More complex buildings or more complex airflow patterns require breaking the indoor space into multiple well-mixed zones. Multizone techniques analogous to the single-zone techniques have been developed including those discussed by Roulet and Compagnon (1989).

The most straight-forward generalization to the multizone situation requires that multiple, unique tracer gasses be used (i.e., one for each zone). These techniques allow the full range of analysis options and provide the most robust estimates of airflow. Sherman (1990b) describes such a system. Walker (1985) reviewed some issues of various approaches. Sherman (1989b) examined some of the analysis limitations based on inverse problem theory such as that presented by Tarantola (1987).


In order to understand the value of air distribution in the control of indoor contaminants, we need to develop appropriate metrics. The metrics developed in this study are based on analyses using the following multizone continuity equation:


where [MATHEMATICAL EXPRESSION NOT REPRODUCIBLE IN ASCII] is a matrix containing the volume of each zone ([m.sup.3]), [] is the vector of the rate of change of concentration of each pollutant (-), [MATHEMATICAL EXPRESSION NOT REPRODUCIBLE IN ASCII] is the matrix of volumetric airflow rates ([m.sup.3]/s), [] is the concentration (vector) in each zone (-), and [] is the source strength (vector) in each zone ([m.sup.3]/s).

From the point of view of ventilation standards (e.g., ASHRAE Standard 62.2 [ASHRAE 2007]), IAQ is usually defined in terms of the total dose of some generic pollutant over a long period of time. That is, ventilation rates are not set to protect against acute (or threshold) pollutants. Accordingly, only the steady-state part of the solution to the continuity equation is of interest. This implies that the concentration of the generic pollutant can be calculated for each zone using the following equation:


If the building was treated as a single zone, it would lead to this similar scalar equation:

[C.sub.o] = [[S.sub.o]/[Q.sub.o]] (3)

where [C.sub.o] is the equivalent single zone concentration (-) and correspondingly, [S.sub.o] is the sum of all the entries in the source vector ([m.sup.3]/s), and [Q.sub.o] is the sum of all the entries in the airflow matrix for the whole building ([m.sup.3]/s).

These scalar quantities can also be used to normalize the matrix expression. This derivation can also be found in Sherman (2008).

The dose of contaminants that an occupant would be exposed to would be the concentration of the contaminants in the zone they were in times the number of hours they were in that zone. However, we are seeking to define metrics associated with the distribution system rather than the contaminant source or the total ventilation rate. Therefore, we will develop our metrics based on a relative dose that has taken out the total ventilation rate, the total exposure time, and the total contaminant emission, leaving the issues associated with air distribution.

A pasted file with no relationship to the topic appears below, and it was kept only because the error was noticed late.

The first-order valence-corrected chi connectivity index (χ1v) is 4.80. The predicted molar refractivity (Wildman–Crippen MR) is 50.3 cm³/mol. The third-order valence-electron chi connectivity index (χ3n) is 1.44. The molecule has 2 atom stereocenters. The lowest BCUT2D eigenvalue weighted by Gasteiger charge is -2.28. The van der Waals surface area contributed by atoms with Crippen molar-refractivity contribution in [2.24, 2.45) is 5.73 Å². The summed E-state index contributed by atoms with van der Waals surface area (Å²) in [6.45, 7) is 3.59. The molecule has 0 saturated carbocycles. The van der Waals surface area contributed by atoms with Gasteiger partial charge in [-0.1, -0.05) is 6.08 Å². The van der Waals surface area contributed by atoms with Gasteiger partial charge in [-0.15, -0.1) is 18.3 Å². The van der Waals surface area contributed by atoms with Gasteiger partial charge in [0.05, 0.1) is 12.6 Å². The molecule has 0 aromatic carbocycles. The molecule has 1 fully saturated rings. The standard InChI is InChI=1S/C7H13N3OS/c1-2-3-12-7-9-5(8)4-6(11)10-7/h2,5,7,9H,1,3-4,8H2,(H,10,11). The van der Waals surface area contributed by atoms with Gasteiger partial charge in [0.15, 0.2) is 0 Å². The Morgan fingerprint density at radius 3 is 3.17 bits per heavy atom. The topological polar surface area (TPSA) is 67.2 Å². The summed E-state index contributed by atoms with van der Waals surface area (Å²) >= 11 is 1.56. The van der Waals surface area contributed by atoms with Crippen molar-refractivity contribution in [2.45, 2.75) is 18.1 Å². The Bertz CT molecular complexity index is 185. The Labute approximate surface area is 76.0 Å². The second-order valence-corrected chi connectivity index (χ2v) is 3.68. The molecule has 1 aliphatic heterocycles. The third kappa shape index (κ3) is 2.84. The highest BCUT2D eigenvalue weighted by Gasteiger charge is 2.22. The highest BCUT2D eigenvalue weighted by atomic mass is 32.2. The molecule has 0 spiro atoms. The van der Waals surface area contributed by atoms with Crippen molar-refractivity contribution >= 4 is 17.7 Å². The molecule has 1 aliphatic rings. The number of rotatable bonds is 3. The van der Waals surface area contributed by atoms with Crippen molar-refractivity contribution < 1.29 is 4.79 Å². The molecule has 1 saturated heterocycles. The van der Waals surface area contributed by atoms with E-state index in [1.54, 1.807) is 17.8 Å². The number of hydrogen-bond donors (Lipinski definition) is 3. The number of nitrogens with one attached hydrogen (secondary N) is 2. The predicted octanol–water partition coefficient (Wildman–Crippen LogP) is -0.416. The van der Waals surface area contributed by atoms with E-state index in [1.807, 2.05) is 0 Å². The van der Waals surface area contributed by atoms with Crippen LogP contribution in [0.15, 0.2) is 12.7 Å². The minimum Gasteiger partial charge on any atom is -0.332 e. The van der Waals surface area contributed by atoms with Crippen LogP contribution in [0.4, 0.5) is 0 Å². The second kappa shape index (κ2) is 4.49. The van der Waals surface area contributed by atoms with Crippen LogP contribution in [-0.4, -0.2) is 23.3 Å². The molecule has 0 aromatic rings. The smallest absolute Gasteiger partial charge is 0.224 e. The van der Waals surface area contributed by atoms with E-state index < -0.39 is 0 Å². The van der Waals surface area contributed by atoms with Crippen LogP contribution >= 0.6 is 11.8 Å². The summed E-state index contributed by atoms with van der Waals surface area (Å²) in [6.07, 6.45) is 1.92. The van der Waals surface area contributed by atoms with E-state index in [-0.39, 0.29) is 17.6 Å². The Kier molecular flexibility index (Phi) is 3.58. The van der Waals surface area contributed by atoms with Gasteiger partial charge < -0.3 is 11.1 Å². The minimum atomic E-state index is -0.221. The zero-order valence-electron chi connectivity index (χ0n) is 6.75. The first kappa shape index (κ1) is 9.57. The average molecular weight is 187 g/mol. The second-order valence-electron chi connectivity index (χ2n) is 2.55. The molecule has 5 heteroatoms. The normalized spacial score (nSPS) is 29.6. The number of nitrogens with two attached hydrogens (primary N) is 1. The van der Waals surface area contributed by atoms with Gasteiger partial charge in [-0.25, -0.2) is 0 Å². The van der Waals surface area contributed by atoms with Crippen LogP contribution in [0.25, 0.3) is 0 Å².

Relative Exposure and Relative Dose

Our objective is to investigate the impact of ventilation (and source) patterns that are not uniform in space (or time) and compare them to the perfectly mixed, constant-ventilation case. We make that comparison based on the contaminant dose that an occupant would experience compared to that they would experience in the reference case of perfectly mixed, constant ventilation.

The relative exposure is defined as the instantaneous contaminant exposure divided by the contaminant concentration that would have resulted from the reference case:

[] = []/[C.sub.o] = [][Q.sub.o]/[S.sub.o] (4)

where [] is the relative exposure (vector) (-).

The relative exposure values are an instantaneous and local measure of how contaminated a zone is compared to the perfectly mixed, steady-state reference. For example, a value of 2 means that the concentration in that place at that time is twice what it would be if the entire set of spaces were in equilibrium. The relative exposure (and relative dose) are independent of the magnitude of the sources and air exchange rates, but can be used to quantify the impacts of the spatial (1) variations intrinsic to a multizone space.

For the purposes of evaluating dilution ventilation, we are not generally concerned about instantaneous exposures (or nonlinear dose-response relationships). Rather, we can use the total dose received by the occupants to a particular contaminant to quantify the effectiveness of the ventilation system. The relative dose is the integrated concentration that an occupant is exposed to divided by what they would have been exposed to in the perfectly mixed, equilibrium case, as seen below:

d = [[integral][] * []dt/[integral][C.sub.o]dt] (5)

where d is the relative dose (-), and [] is the activity (vector) normalized to sum to unity (-).